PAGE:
I tell these stories not to make anyone believe, but to shed some soft light on the scattered glimpses of what this stretchy, expanding, veiled reality might be. For Heaven, like the individual soul, and the cosmic Soul of the universe, is both immanent and transcendent, “an infinite sphere whose centre is everywhere and whose circumference is nowhere”, as Nicholas of Cusa described it.

You may say all this is the wishful thinking of a precocious imagination, yet I believe the imagination can be a window looking onto higher things, just as our memories are our judge of what has touched us most deeply, and our thoughts are our ways to seek out truth and commune through fleshly form.

Sometimes, visions of Heaven may be found in simple experiences abundantly received. Susan Howatch writes of being profoundly moved by organ music at church:

“In that touch I sensed the indestructible fidelity, the indescribable devotion and the inexhaustible energy of the creator as he shaped his creation, bringing life out of dead matter, wresting form continually from chaos. Nothing was ever lost… and nothing was ever wasted because always, when the work was finally completed, every article of the created process, seen or unseen, kept or discarded, broken or mended – EVERYTHING was justified, glorified and redeemed.”

The Abrahamic school of thought has almost always maintained belief in the resurrection of the body, even as we leave what we understand of our earthly physicality behind us. Perhaps the resurrection of the body is beyond simply exchanging rags for silks, but rather changing the concept of garmentry altogether.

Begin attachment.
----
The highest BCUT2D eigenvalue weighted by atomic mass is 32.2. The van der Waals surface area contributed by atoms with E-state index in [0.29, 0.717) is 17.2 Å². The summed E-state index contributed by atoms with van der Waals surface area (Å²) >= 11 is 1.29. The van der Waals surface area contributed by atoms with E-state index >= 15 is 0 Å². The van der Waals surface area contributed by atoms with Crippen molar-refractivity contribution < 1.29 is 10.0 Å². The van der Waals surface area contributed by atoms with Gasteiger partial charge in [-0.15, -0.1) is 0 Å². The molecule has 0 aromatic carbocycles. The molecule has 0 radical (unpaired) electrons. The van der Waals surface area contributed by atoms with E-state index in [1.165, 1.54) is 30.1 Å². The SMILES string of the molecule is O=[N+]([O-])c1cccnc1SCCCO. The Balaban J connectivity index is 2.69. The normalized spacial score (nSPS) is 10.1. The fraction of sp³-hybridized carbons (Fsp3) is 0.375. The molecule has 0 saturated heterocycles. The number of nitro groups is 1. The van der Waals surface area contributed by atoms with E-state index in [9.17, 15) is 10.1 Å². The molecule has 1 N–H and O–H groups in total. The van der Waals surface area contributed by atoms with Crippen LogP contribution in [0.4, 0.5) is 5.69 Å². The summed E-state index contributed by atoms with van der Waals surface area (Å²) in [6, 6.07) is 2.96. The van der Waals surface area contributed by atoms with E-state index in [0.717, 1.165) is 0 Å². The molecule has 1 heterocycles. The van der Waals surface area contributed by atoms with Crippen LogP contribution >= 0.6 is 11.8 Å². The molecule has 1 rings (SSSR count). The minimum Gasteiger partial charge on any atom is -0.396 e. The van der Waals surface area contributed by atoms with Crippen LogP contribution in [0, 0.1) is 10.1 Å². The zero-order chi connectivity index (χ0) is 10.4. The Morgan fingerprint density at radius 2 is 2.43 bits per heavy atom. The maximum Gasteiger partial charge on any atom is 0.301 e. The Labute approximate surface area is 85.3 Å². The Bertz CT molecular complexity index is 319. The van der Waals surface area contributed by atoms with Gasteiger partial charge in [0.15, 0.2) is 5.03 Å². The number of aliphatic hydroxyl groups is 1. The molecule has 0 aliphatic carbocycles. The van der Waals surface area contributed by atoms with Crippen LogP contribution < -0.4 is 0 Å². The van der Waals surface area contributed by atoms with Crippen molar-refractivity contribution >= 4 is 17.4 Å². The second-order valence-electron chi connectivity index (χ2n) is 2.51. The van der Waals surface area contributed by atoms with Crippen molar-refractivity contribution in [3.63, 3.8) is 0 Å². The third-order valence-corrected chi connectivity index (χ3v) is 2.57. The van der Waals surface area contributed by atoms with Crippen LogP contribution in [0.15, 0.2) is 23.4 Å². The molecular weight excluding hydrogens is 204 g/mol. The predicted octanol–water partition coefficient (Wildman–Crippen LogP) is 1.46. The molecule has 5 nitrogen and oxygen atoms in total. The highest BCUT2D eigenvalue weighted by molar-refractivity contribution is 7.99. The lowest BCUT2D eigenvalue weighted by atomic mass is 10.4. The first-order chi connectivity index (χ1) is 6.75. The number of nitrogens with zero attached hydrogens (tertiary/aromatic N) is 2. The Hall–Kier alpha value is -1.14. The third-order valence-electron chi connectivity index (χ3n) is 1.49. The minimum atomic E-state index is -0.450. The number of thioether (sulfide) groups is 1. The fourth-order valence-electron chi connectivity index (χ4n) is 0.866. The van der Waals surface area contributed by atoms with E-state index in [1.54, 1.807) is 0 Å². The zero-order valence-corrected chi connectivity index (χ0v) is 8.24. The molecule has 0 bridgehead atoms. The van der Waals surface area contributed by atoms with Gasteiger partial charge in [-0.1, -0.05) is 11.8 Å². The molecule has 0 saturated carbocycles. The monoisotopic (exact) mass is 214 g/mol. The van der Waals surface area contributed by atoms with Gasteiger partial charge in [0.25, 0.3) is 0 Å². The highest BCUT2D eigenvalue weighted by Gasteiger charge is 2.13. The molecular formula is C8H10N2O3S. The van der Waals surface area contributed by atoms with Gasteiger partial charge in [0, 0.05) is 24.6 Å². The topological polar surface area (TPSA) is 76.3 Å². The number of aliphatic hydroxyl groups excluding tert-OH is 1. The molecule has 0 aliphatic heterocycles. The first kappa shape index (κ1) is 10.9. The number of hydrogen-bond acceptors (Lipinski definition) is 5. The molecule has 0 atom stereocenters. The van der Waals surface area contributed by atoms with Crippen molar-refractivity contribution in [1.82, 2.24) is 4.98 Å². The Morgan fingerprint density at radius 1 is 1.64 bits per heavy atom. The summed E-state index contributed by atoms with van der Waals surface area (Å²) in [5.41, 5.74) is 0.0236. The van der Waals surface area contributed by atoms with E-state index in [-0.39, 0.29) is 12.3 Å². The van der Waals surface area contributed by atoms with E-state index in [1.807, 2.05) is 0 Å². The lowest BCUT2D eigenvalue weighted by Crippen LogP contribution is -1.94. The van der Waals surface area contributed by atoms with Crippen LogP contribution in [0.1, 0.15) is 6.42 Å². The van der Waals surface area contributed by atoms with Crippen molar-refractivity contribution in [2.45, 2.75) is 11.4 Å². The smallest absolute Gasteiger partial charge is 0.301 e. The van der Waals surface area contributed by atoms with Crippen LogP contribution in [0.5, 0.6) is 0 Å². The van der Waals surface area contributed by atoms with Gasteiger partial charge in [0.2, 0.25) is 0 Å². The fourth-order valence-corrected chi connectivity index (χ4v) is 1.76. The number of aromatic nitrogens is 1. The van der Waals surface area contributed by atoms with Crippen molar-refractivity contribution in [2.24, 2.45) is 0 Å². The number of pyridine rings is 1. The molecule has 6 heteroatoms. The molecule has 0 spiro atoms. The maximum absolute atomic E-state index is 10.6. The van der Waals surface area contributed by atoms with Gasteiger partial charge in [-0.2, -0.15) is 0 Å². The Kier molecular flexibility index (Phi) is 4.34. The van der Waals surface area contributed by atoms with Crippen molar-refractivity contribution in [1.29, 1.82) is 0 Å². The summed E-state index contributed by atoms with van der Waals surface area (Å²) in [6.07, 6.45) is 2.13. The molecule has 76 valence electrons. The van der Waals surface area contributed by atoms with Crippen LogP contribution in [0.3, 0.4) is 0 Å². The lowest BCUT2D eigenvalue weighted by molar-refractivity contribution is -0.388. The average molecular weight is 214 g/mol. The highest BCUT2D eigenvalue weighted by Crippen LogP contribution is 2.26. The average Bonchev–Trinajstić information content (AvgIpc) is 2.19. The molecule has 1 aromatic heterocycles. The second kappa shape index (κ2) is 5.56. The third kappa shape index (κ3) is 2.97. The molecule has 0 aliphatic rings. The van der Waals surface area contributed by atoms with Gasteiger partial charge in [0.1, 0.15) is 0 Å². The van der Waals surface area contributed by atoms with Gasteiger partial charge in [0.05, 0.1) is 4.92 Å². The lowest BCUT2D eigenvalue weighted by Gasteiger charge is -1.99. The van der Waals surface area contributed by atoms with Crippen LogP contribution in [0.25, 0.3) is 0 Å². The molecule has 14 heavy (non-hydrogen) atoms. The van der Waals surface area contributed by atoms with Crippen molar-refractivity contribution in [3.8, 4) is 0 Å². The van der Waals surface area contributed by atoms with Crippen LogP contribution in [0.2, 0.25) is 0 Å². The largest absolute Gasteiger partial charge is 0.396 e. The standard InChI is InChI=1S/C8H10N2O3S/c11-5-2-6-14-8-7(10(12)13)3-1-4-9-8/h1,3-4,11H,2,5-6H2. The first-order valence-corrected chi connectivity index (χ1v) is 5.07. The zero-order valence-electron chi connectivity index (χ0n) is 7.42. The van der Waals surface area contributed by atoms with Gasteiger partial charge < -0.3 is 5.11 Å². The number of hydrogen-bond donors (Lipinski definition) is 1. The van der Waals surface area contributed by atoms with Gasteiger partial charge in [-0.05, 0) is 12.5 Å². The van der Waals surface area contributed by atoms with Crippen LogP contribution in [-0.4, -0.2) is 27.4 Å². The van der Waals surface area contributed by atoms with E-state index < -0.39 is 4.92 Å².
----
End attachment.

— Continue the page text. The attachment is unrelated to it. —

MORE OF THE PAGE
Perhaps it is as if the blueprint of the body, which has left a mark upon the pattern of the soul, is regenerated, yet all the particles and atoms are transformed into energy and light, with the ability to both inhabit and penetrate the material, shape-shifting at will. Heaven need not be constructed or bound by any “rules of physics”, but only defined by a state of higher consciousness and fully awakened awareness.

There are some interesting similarities about the essence of physicality being pure energy that carries over to a wholly new spiritual realm. It is a fairly consistent tradition within religions, although articulated in different ways. In Catholicism, we speak of the Assumption of the Blessed Mother, when her body was nowhere to be found, and replaced by roses. In Buddhism they have a similar tradition about “Rainbow Bodies”, when physical remains have dissolved into light.  Via mystical experiences, the “heavenly veil” from this world is described as being very rainbow colored. Perhaps the new bodies will fit into this tapestry.